Do you have these moments when you're cooking, where complete insecurity washes over you? When, although you are an able cook, you have nagging questions at every step of a recipe?
I hate those moments. I feel so pathetic.
The other night I was planning to prepare another one of the easiest recipes I know, and I was so full of doubt that I had to call my mother four times with questions, and my sister, once. Maybe it's because Mexican spareribs and salsa fria are something they typically serve. Maybe I was just having an off day. Maybe I was just looking for an excuse to chat with them again that day (usually the case).
In any event, you'll be laughing when you see what a cinch this recipe is.
It was weird behavior, although not totally out of the ordinary for me. Without too much shame, I'll admit that every time I cook a tri-tip, I call my mom to confirm the temperature of the oven, the cooking time, and the internal temperature for medium rare.
What is wrong with me?
Yes, I hear you Mo. Where do I start?
I've mentioned before how terrific, Craig Claiborne's The New York Times International Cookbook is. Published in 1971 and organized by country, this cookbook helped to bring international cooking to the United States.
The recipes are still delicious, although some of the techniques may not be as authentic as we'd see in ethnic cookbooks published today. We keep advancing, thank goodness!
So whether these spareribs are authentically Mexican, I cannot say for certain. I do feel very confident stating that they are incredibly tasty and a snap to prepare, as is the salsa fria.
Some may turn up their noses at the use of canned tomatoes in this salsa, but don't be one of them! You simply toss all the ingredients into the food processor and give it a whiz. I recommend adding a handful or two of chopped cilantro to give the salsa an even brighter flavor. This salsa fria is as good on chips and tacos as it is on these ribs.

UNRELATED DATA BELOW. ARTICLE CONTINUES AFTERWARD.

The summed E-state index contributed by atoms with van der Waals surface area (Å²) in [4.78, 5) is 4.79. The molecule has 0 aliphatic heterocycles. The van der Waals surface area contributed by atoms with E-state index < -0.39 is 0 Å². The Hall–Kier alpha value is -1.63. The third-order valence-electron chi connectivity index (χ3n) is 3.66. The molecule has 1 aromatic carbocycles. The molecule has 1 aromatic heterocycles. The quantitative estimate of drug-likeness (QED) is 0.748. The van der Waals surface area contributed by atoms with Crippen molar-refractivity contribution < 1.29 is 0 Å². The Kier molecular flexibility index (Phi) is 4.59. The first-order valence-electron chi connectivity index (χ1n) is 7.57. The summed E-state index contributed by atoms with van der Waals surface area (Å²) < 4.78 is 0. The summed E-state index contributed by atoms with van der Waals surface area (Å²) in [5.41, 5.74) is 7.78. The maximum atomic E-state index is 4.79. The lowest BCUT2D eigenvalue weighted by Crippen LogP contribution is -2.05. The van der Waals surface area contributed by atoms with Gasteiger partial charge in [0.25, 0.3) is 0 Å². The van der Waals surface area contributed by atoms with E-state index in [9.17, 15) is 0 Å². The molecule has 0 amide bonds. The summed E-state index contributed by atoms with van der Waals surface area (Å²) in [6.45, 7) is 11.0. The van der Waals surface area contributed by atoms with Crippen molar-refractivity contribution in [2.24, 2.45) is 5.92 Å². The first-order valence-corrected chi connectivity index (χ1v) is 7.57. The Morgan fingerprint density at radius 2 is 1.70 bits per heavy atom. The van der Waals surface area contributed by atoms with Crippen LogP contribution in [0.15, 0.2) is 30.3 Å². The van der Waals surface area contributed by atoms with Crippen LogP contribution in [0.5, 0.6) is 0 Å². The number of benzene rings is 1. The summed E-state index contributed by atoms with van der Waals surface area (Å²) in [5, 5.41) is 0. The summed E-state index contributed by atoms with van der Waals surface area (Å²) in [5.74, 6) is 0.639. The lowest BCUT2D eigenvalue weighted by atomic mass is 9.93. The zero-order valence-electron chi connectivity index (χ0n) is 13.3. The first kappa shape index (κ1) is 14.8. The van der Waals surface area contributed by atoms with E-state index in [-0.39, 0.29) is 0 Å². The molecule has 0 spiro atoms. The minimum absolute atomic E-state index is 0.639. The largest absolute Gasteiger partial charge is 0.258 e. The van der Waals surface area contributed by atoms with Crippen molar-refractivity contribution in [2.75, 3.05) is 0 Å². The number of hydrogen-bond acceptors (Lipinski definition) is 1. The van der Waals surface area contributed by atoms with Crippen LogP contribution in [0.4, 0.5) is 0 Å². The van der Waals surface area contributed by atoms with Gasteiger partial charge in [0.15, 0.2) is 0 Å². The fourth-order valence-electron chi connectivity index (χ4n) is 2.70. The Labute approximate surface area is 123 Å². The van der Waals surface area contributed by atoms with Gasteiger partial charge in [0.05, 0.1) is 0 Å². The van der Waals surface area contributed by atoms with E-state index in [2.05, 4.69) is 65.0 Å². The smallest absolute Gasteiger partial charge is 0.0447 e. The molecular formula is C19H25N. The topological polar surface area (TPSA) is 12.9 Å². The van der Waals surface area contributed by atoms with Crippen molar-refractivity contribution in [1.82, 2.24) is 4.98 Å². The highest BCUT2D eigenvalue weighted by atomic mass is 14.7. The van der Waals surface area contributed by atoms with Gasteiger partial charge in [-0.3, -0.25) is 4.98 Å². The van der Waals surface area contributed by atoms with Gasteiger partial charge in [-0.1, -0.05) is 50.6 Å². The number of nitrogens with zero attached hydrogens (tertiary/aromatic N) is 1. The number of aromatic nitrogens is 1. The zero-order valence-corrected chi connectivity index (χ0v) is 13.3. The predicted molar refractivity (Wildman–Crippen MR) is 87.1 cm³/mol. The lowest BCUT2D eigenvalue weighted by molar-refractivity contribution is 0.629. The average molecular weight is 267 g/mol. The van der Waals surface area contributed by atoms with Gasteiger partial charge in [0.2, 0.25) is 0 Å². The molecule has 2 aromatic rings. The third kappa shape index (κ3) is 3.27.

Fe and I were just out of town visiting, my wonderful Mother-in-law, Dolly, in Washington state. We left poor A. at home, as sick as a dog. He devoured the remaining salsa fria, quipping that the delicious gazpacho in the refrigerator was what was helping to cure him!
So, what's your stance on MSG?
The Mexican spareribs recipe calls for it. Monosodium glutamate is one of the four ingredients. The three others being salt, pepper, and spareribs. My feeling is that the pinch of MSG can easily be eliminated.
I'll confess that I did use the Japanese Aji-Shio (essentially MSG coated salt) to season the ribs. Does this make me a horrible person, a cheater, a fake? Probably not.
All you do to the ribs, besides seasoning them, is bake them for one and a half to two hours at 300 degrees. Right? So simple. They taste like pure, salty pork pleasure.
I like to serve these ribs with some kind of white rice, usually basmati or jasmine and a vegetable or salad. This last time around, I served it with wilted escarole with garlic and anchovy.
Pretty, pretty, pretty good.
I'd be curious to know what you folks think. Please chime in!
Salt and freshly ground black pepper
Pinch of monosodium glutamate
2 to 3 pounds spareribs
Preheat the oven to 300 degrees.
Combine the salt, pepper, and monosodium glutamate in a bowl. Mix well and rub all over the ribs.
Place the ribs in a baking pan with a rim and bake one and a half to two hours. Pour off the fat as it accumulates. Cut into individual ribs. Serve with salsa fria.
Serves 4 to 6
1 28 ounce can solid-pack tomatoes
1 onion, finely chopped
4 jalapenos or serrano chiles, chopped (or more depending on your heat tolerance)
1 teaspoon coriander, or to taste
1 clove garlic chopped with 1 teaspoon salt
1 teaspoon crushed oregano
2 tablespoons wine vinegar
1 tablespoon olive oil
Salt and freshly ground pepper to taste
Pour the tomatoes into a mixing bowl and chop fine. Add the remaining ingredients and stir well. Alternatively, place all ingredients in a food processor and purée until chunky. Serve cold as a dip for spareribs.
About 2 1/2 cups